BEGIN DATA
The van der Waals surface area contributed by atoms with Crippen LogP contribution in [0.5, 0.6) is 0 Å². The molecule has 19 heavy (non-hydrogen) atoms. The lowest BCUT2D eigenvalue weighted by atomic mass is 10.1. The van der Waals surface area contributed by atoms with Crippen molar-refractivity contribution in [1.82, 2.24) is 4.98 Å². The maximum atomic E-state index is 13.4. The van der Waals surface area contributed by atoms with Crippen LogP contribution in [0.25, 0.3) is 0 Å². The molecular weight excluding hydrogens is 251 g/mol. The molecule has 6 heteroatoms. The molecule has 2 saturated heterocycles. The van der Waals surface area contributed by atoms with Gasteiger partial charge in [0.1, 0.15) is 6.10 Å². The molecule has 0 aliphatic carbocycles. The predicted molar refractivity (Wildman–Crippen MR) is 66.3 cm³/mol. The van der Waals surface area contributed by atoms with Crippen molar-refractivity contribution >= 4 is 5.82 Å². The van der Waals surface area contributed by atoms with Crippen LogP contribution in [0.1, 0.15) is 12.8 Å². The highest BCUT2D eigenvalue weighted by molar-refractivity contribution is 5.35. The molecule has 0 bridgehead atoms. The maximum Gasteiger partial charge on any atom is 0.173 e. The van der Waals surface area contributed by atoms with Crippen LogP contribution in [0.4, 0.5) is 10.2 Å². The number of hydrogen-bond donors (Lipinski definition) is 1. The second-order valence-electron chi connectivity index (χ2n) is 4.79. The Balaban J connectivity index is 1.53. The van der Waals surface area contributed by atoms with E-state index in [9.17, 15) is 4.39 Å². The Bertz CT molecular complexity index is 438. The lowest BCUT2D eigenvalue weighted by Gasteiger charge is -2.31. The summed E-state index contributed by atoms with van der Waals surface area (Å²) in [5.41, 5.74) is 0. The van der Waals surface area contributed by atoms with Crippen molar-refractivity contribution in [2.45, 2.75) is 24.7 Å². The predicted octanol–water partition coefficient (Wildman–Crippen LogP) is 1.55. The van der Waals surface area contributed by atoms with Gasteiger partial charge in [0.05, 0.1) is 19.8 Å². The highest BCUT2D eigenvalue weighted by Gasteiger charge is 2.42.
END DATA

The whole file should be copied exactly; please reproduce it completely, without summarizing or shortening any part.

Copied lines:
The van der Waals surface area contributed by atoms with Crippen LogP contribution in [0.5, 0.6) is 0 Å². The molecule has 19 heavy (non-hydrogen) atoms. The lowest BCUT2D eigenvalue weighted by atomic mass is 10.1. The van der Waals surface area contributed by atoms with Crippen molar-refractivity contribution in [1.82, 2.24) is 4.98 Å². The maximum atomic E-state index is 13.4. The van der Waals surface area contributed by atoms with Crippen LogP contribution in [0.25, 0.3) is 0 Å². The molecular weight excluding hydrogens is 251 g/mol. The molecule has 6 heteroatoms. The molecule has 2 saturated heterocycles. The van der Waals surface area contributed by atoms with Gasteiger partial charge in [0.1, 0.15) is 6.10 Å². The molecule has 0 aliphatic carbocycles. The predicted molar refractivity (Wildman–Crippen MR) is 66.3 cm³/mol. The van der Waals surface area contributed by atoms with Crippen molar-refractivity contribution >= 4 is 5.82 Å². The van der Waals surface area contributed by atoms with Crippen LogP contribution in [0.1, 0.15) is 12.8 Å². The highest BCUT2D eigenvalue weighted by molar-refractivity contribution is 5.35. The molecule has 0 bridgehead atoms. The maximum Gasteiger partial charge on any atom is 0.173 e. The van der Waals surface area contributed by atoms with Crippen LogP contribution in [0.4, 0.5) is 10.2 Å². The number of hydrogen-bond donors (Lipinski definition) is 1. The second-order valence-electron chi connectivity index (χ2n) is 4.79. The Balaban J connectivity index is 1.53. The van der Waals surface area contributed by atoms with E-state index in [9.17, 15) is 4.39 Å². The Bertz CT molecular complexity index is 438. The lowest BCUT2D eigenvalue weighted by Gasteiger charge is -2.31. The summed E-state index contributed by atoms with van der Waals surface area (Å²) in [5.41, 5.74) is 0. The van der Waals surface area contributed by atoms with Crippen molar-refractivity contribution in [2.45, 2.75) is 24.7 Å². The predicted octanol–water partition coefficient (Wildman–Crippen LogP) is 1.55. The van der Waals surface area contributed by atoms with Gasteiger partial charge in [0.05, 0.1) is 19.8 Å². The highest BCUT2D eigenvalue weighted by Gasteiger charge is 2.42.